He talked of how tired he gets, leaving home at 4am to get through the checkpoint to Jerusalem to pick up the transport to the construction site he’s been placed at that day. It can be in an Israeli city such as Haifa or Tel Aviv, or more local to Jerusalem. He may have to wait one or two hours to cross. Then it is 6pm before he gets home. People travel from all over the Southern West Bank to cross over into Jerusalem through Checkpoint 300, making their days even longer. Depending on the specific role and permit allowances, some workers can stay over in the town or city of their work. However, the costs of doing so are often prohibitively high, leading to some sleeping in the workplace.

The Palestinian worker I spoke to shared how he was once sick for ten days. He had a sick note from a Palestinian doctor but the Israeli contractor he worked for did not recognise it as it was not signed by an Israeli doctor. Not only is access to work controlled by Israel but worker’s rights are also undermined by the occupation.

He also shared that many people work in Israel without a permit, passing through gaps in the separation barrier. However, whilst this may circumvent the complex process, if caught, the risk of detention is high. Palestinians in the Israeli military court system have no few to no legal rights and protections.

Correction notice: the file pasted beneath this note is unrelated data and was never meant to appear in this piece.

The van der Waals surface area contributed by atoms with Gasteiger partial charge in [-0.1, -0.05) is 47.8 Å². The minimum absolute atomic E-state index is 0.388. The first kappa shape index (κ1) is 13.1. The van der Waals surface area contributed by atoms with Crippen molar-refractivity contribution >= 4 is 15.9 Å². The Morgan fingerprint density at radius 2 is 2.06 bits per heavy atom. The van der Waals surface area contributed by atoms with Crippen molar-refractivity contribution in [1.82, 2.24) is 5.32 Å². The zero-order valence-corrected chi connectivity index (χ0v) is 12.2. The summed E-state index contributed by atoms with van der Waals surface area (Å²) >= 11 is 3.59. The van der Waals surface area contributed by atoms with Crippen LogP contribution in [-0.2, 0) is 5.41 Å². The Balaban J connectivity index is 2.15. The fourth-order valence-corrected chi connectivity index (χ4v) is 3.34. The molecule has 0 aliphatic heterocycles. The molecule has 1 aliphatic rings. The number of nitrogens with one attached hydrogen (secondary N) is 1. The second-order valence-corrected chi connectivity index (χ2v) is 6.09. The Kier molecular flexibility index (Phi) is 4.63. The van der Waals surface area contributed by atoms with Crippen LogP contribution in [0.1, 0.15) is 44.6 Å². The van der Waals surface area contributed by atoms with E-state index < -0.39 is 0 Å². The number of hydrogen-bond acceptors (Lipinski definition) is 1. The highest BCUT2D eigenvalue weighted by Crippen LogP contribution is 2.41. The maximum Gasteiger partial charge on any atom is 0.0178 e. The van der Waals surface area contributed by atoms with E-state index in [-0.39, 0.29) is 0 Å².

This Israeli strategy of permits and restriction of movement impacts Palestinians greatly. In the words of Al-Shabaka: The Palestinian Policy Network;

‘By absorbing the flow of Palestinian workers, Israel primarily sought to control the main factors of Palestinian production with an eye to weakening, depleting, and controlling the Palestinian economy, forcibly bringing it under Israeli control.’

Alongside the huge restrictions on the Palestinian economy by Israeli policies of occupation, the exploitation of Palestinian workers who have few labour rights and are not unionised for work in Israel is common. Israel violates the Palestinian human right of access to work and livelihood systematically. Checkpoints are a very visible expression of this violation.

Take action!

  1. Send this eyewitness story to your Trade Union or bodies you are part of associated with workers’ rights. Share your concerns and to call on them to put Palestinian workers rights on the agenda.

  2. Watch and share this powerful short video from Israeli human rights organisation, B’Tselem, interviewing Palestinian workers on their commute through Checkpoint 300.

  3. Part of a church or other faith community? Send them the Investing for Peace campaign postcard and ensure they are not investing in funds which profit from the occupation.

What does international law say?

'The States Parties to the present Covenant recognize the right to work, which includes the right of everyone to the opportunity to gain his living by work which he freely chooses or accepts, and will take appropriate steps to safeguard this right.'

Article 6, International Covenant on Economic, Social and Cultural Rights, 1966

'Everyone lawfully within the territory of a State shall, within that territory, have the right to liberty of movement and freedom to choose his residence.'

Article 12, International Covenant on Civil and Political Rights, 1966

by EA Rowena-    September 1, 2022